Allokotosaurs were a group of mostly-herbivorous archosauromorph reptiles, distantly related to the ancestors of crocodiles, pterosaurs, and dinosaurs. They lived across Eurasia, Africa, and North America during the mid-to-late Triassic period, and their lineage included some weird and diverse forms – such as the bull-horned Shringasaurus, the long-beaked Teraterpeton, and possibly also the gliding kuehneosaurids.

Spinosuchus caseanus here was yet another one of these Triassic allokotosaurian weirdos, part of the trilophosaurid family and closely related to Trilophosaurus and Teraterpeton.

Living about 221-212 million years ago in what is now northwest Texas, USA, Spinosuchus was around 2.2m long (~7’2″) and had distinctive elongated neural spines along the vertebrae of its back and the base of its tail, forming a “high back” or short “sail”. Since it’s only known from a partial spinal column the rest of its anatomy isn’t known for certain, but it probably had body proportions similar to its close relative Trilophosaurus, with sprawling limbs and a short-snouted beaked head adapted for herbivory.

Like many other fossil “sailbacked” animals the exact function of Spinosuchus’ elongated vertebrae is unclear, but the structure may have been used for visual display. I’ve depicted it here with a speculative frill of colorful elongated scales, along with a flashy dewlap.

Weird Heads Month #07: The Wonderful Creeping Thing

The Triassic was an incredibly weird time, full of evolutionary experiments in the wake of the worst mass extinction in Earth’s history.

Teraterpeton hrynewichorum here was part of group known as allokotosaurs, a lineage of mostly-herbivorous archosauromorphs that also included the long-necked bull-horned Shringasaurus.

Living in Nova Scotia during the Late Triassic, around 235-221 million years ago, Teraterpeton (meaning “wonderful creeping thing”) was first named in the early 2000s based on a skull and partial skeleton, with some additional skeletal material being described recently in 2019.

Its head had a confusing mix of anatomical features, with a long beak-like toothless snout at the front of its jaws, small sharp interlocking cheek teeth further back, a huge nasal opening, and a closed-up fenestra at the back of its skull making it look more like the skulls of marine reptiles.

It also had a lizard-like body, perhaps up to 1.8m long (~6′), with rather long slender limbs and large blade-like claws, and more anatomical weirdness in the pelvic region convergently resembling those of distantly related groups like rhynchosaurs and tanystropheids. It had a sprawling posture, but its hind limb musculature suggests it might have been capable of getting up into a more erect stance when walking, somewhat similar to modern crocodilians’ “high walk” gait.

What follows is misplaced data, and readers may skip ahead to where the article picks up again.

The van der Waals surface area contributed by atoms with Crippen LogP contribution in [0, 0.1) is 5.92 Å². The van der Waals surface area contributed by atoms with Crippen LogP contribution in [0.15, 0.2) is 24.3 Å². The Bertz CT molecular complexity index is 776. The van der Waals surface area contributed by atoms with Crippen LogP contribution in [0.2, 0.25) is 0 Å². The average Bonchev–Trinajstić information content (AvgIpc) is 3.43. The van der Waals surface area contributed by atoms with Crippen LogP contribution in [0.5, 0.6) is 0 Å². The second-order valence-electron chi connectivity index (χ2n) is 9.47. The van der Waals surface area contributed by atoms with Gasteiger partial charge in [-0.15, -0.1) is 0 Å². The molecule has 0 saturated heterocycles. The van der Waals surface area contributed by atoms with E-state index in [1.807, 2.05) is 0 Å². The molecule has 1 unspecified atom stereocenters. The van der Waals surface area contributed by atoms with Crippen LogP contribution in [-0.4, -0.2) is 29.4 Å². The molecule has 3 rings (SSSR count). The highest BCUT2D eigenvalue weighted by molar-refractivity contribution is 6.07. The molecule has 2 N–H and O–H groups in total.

It was clearly quite an ecologically specialized animal, but quite what it was specialized for is still uncertain. It was presumably a herbivore like its close relatives, but it must have been eating a very different diet with its long beak, and its deep claws could have been used for scratch digging to get at roots and tubers.

Another possibility it that it could have been an insectivore with a diet similar to modern aardvarks or armadillos, probing with its beak and digging with its claws for insects, grubs, and other invertebrates. Since termite-like social insect nests do seem to have existed around the same time, it might even have been one the earliest known animals to specialize in myrmecophagy.


Shringasaurus indicus, an archosauromorph reptile from the Middle Triassic of India (~247-242 mya). About 3-4m long (9′10″-13′1″), it was part of a group known as the allokotosaurs, specialized herbivores with lizard-like bodies, and was related to the strange long-beaked Teraterpeton.

Partial remains of about seven different Shringasaurus individuals of varying ages have been found, with several of them having large curving horns over their eyes convergently similar to those of the later ceratopsids. A couple of adult specimens lack horns entirely, suggesting the feature was sexually dimorphic with only the males developing ornamentation – a very rare arrangement among archosauromorphs, but similar to some horned mammals.